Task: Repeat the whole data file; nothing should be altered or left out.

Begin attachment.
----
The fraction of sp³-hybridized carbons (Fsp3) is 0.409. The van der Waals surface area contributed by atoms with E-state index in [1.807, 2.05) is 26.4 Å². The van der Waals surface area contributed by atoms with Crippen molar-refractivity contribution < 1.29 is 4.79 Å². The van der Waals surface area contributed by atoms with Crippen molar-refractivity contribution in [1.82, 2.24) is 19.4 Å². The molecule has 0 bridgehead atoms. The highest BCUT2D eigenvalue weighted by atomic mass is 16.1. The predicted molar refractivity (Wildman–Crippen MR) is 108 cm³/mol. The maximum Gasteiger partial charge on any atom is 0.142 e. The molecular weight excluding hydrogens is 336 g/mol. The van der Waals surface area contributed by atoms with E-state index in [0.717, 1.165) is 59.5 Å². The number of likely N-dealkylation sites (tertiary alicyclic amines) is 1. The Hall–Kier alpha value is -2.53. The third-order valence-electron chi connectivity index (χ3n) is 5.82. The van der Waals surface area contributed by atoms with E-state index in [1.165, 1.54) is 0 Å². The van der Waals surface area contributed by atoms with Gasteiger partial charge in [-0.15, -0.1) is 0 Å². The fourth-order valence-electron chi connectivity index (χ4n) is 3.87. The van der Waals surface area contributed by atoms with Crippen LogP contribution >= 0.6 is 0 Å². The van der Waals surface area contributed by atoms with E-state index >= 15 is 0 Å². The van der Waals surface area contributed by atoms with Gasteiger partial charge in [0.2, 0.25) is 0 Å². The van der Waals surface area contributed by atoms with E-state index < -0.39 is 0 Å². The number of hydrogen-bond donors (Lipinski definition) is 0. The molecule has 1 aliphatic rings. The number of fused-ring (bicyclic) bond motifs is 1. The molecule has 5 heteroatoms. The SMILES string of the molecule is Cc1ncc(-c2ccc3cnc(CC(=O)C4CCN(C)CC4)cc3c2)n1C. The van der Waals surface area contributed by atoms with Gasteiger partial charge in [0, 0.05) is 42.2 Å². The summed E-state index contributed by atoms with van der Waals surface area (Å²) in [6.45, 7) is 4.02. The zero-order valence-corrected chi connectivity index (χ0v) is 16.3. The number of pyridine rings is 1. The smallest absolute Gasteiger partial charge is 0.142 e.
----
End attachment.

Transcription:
The fraction of sp³-hybridized carbons (Fsp3) is 0.409. The van der Waals surface area contributed by atoms with E-state index in [1.807, 2.05) is 26.4 Å². The van der Waals surface area contributed by atoms with Crippen molar-refractivity contribution < 1.29 is 4.79 Å². The van der Waals surface area contributed by atoms with Crippen molar-refractivity contribution in [1.82, 2.24) is 19.4 Å². The molecule has 0 bridgehead atoms. The highest BCUT2D eigenvalue weighted by atomic mass is 16.1. The predicted molar refractivity (Wildman–Crippen MR) is 108 cm³/mol. The maximum Gasteiger partial charge on any atom is 0.142 e. The molecular weight excluding hydrogens is 336 g/mol. The van der Waals surface area contributed by atoms with E-state index in [0.717, 1.165) is 59.5 Å². The number of likely N-dealkylation sites (tertiary alicyclic amines) is 1. The Hall–Kier alpha value is -2.53. The third-order valence-electron chi connectivity index (χ3n) is 5.82. The van der Waals surface area contributed by atoms with E-state index in [1.165, 1.54) is 0 Å². The van der Waals surface area contributed by atoms with Gasteiger partial charge in [-0.15, -0.1) is 0 Å². The fourth-order valence-electron chi connectivity index (χ4n) is 3.87. The van der Waals surface area contributed by atoms with Crippen LogP contribution >= 0.6 is 0 Å². The van der Waals surface area contributed by atoms with E-state index >= 15 is 0 Å². The van der Waals surface area contributed by atoms with Gasteiger partial charge in [0.2, 0.25) is 0 Å². The van der Waals surface area contributed by atoms with E-state index < -0.39 is 0 Å². The number of hydrogen-bond donors (Lipinski definition) is 0. The molecule has 1 aliphatic rings. The number of fused-ring (bicyclic) bond motifs is 1. The molecule has 5 heteroatoms. The SMILES string of the molecule is Cc1ncc(-c2ccc3cnc(CC(=O)C4CCN(C)CC4)cc3c2)n1C. The van der Waals surface area contributed by atoms with Gasteiger partial charge in [0, 0.05) is 42.2 Å². The summed E-state index contributed by atoms with van der Waals surface area (Å²) in [6.45, 7) is 4.02. The zero-order valence-corrected chi connectivity index (χ0v) is 16.3. The number of pyridine rings is 1. The smallest absolute Gasteiger partial charge is 0.142 e.